In the face of regime turmoil, many have insisted that Washington must choose between the two stark alternatives of engagement and disengagement. This is a fallacy. Engaging with a dictatorial regime and engaging with its people are two different things, and the same goes for disengagement. The United States engaged with and subsidized the dictatorship in Cairo, and America is cordially hated by Egyptians; the United States and the mullahs in Tehran could not be more disengaged, and America is loved by the Iranians.

When Ronald Reagan pronounced the Soviet Union an “evil empire,” the partisans of Western engagement were horrified, but throughout that evil empire Reagan’s truth-telling brought courage to dissidents and a surge of hope to hundreds of millions desperate to escape the bonds of a fear-permeated society.

Reagan did not thereupon cease negotiating with the Kremlin. At the same time, however, his administration encouraged the struggle of ever-growing numbers of Soviet and East European dissidents — with results that, starting with the fall of the Berlin Wall in 1989, shook the world.

There may be no evil “empire” in today’s Middle East, but there are more than enough evil regimes to go around. It is past time to start delegitimizing them. What, indeed, must a dictator do to lose the respect of the international community, or to trigger action against him?

It is not a matter of sending troops — another straw man. It is a matter of saying, not softly but loudly and in the clearest possible terms, that those who violate the human rights of their people cannot be our partners in building a world safe for human rights.

It may be necessary to deliberate the pros and cons of engaging with a dictatorial regime, but there is no need to deliberate engaging with its people.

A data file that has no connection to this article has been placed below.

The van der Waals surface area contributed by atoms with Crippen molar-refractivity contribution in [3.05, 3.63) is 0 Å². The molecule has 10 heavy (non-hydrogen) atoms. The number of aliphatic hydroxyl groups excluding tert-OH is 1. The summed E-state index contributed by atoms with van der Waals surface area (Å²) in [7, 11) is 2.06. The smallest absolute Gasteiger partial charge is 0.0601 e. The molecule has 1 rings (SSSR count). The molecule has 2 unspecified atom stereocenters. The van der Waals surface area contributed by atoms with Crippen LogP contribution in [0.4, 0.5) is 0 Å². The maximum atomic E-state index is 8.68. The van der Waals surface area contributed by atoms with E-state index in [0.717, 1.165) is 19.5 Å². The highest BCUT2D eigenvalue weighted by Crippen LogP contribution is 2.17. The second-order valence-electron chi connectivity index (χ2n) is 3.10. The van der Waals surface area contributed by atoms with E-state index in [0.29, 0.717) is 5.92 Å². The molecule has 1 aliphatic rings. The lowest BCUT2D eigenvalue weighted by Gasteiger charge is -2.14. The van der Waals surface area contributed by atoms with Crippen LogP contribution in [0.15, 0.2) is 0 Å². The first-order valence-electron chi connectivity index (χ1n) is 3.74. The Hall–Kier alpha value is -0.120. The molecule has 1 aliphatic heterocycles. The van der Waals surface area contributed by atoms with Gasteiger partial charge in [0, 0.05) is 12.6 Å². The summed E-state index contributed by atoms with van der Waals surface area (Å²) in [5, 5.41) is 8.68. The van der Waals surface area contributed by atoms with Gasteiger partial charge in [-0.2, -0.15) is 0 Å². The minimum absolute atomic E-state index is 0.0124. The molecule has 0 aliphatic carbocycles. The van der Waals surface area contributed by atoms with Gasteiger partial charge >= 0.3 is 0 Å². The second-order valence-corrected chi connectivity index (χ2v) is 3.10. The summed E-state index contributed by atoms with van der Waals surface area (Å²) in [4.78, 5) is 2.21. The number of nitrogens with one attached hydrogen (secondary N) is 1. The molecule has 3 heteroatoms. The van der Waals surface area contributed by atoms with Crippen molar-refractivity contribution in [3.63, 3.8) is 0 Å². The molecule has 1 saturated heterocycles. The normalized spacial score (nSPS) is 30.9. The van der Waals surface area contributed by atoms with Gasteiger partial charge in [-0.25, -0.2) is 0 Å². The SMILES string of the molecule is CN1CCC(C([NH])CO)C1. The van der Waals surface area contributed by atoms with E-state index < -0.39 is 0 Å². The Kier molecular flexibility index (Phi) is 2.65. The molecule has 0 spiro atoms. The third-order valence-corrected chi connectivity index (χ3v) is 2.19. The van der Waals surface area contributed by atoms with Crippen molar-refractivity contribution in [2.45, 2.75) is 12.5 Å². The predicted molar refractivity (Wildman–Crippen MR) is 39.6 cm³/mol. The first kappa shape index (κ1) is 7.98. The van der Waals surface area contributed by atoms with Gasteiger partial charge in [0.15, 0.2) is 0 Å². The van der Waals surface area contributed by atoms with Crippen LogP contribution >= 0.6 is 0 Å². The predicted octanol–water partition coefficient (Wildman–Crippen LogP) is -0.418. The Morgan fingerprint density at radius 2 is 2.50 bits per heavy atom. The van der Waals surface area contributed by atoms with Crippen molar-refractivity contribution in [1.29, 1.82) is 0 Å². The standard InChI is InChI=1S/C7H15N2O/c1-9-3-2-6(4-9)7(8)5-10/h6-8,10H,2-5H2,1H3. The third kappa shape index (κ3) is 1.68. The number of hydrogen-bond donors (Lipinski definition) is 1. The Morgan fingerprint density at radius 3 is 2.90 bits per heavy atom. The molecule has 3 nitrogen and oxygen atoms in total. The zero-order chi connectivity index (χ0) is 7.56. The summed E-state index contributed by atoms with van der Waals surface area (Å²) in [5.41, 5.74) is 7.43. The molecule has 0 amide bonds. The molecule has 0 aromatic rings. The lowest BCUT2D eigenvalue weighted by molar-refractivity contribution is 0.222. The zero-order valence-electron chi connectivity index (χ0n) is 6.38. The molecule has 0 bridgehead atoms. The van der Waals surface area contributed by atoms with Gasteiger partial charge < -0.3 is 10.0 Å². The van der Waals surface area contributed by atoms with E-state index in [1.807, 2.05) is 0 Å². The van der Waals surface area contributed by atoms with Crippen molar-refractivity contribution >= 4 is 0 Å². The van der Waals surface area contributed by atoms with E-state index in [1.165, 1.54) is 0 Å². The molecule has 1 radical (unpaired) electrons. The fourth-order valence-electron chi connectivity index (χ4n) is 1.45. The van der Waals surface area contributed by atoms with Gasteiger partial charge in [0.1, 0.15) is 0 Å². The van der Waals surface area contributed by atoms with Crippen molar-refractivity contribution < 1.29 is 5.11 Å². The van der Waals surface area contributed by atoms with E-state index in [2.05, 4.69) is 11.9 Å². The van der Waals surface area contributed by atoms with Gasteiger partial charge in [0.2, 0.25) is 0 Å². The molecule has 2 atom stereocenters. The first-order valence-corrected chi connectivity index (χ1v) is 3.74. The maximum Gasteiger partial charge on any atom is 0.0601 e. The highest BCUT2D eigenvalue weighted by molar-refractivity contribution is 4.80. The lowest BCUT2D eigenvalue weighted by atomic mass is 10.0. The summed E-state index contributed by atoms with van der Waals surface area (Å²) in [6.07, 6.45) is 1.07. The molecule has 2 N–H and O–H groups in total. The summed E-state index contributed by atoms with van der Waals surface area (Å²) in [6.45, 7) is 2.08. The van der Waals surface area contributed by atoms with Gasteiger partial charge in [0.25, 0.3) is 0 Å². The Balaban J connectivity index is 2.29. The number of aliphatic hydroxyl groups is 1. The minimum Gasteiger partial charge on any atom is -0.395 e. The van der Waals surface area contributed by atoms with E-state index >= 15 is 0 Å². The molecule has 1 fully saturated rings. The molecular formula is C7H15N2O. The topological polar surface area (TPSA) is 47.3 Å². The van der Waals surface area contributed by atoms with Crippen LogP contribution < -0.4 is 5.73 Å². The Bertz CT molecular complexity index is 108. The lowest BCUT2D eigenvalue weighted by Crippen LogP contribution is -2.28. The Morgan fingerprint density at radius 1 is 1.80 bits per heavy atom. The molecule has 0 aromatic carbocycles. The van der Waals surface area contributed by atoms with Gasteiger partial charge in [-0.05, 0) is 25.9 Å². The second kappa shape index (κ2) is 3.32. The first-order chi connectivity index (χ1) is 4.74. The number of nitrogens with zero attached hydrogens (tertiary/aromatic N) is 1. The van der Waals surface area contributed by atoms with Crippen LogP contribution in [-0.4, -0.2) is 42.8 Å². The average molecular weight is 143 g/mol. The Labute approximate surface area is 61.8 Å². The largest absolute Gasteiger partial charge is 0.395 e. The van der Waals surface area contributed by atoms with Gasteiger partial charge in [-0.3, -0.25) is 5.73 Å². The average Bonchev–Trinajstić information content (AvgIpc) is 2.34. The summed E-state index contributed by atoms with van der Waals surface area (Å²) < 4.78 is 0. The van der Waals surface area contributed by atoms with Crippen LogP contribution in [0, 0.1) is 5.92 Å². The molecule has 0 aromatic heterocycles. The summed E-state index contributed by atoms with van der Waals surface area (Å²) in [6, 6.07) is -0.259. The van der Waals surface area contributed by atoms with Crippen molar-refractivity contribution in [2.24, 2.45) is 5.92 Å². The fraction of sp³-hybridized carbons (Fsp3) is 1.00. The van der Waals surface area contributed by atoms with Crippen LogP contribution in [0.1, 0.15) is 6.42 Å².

To those millions crossing, or waiting to cross, the line into freedom, we can send a simple but thrilling message of support and solidarity: We are with you. No dictator is a legitimate representative of his people. “Human rights” are not a phrase to be cynically parroted by the world’s worst violators sitting on a grotesquely misnamed Human Rights Council, but a real and universal criterion of decency. We are with you.

At this moment of moral clarity, when the free world is being challenged to cease turning a blind eye to tyranny, surely it is not too much to affirm full-throatedly the aspirations of the Arab and Muslim peoples to live in freedom, to choose their own governments, to be protected in their right to dissent, and no longer to be ruled by guns.

At the very least, we, who would never choose differently for ourselves, owe this much to them, and to ourselves.

Natan Sharansky, a former Soviet political prisoner, is chairman of the Jewish Agency and the author, most recently, of “The Case for Democracy: The Power of Freedom to Overcome Tyranny and Terror.”

Thursday, July 22, 2010

Converted to the Conversion Bill

Converted to the Conversion Bill

By Aryeh Green

I’m a moderate, traditional Jew. I’ve been following and supporting the progress of Natan Sharanky’s efforts to find a solution to our society’s conversion issues for over a decade, and was very excited when the Neeman Commission proposed its conversion courts. Here was a moderate, practical, Halachic forum to move quickly ahead to enable the conversion of immigrants from the FSU (and others!) who have thrown their lot in with the Jewish people by coming to live in (and defend, and die in) the Jewish State. Over the past two weeks, I have given talks at and spoken to Jewish leaders and communities in 8 cities across America – and I am quite frustrated at the misunderstandings rampant, and even more so at the unnecessary wedge being driven between non-Orthodox Jews abroad and Israelis (of all sorts).

Even if (if) the Rotem conversion law was perhaps flawed before the recent excising of the section affecting the Law of Return – and I’m not sure it was all that bad – at this point I suggest simply that all who care for Judaism and Israel simply announce ‘victory’ and support it. All of us – Reform and Conservative rabbis and leaders in the US, modern Orthodox leaders there and in Israel, and all the rest of us who crave a ‘normal’, classical approach to Judaism – can feel satisfied that, with the amendment separating this internal-affairs bill from any treatment of conversions abroad and the ‘who is a Jew’ issue regarding the law of return, this is an effective and long-overdue bill.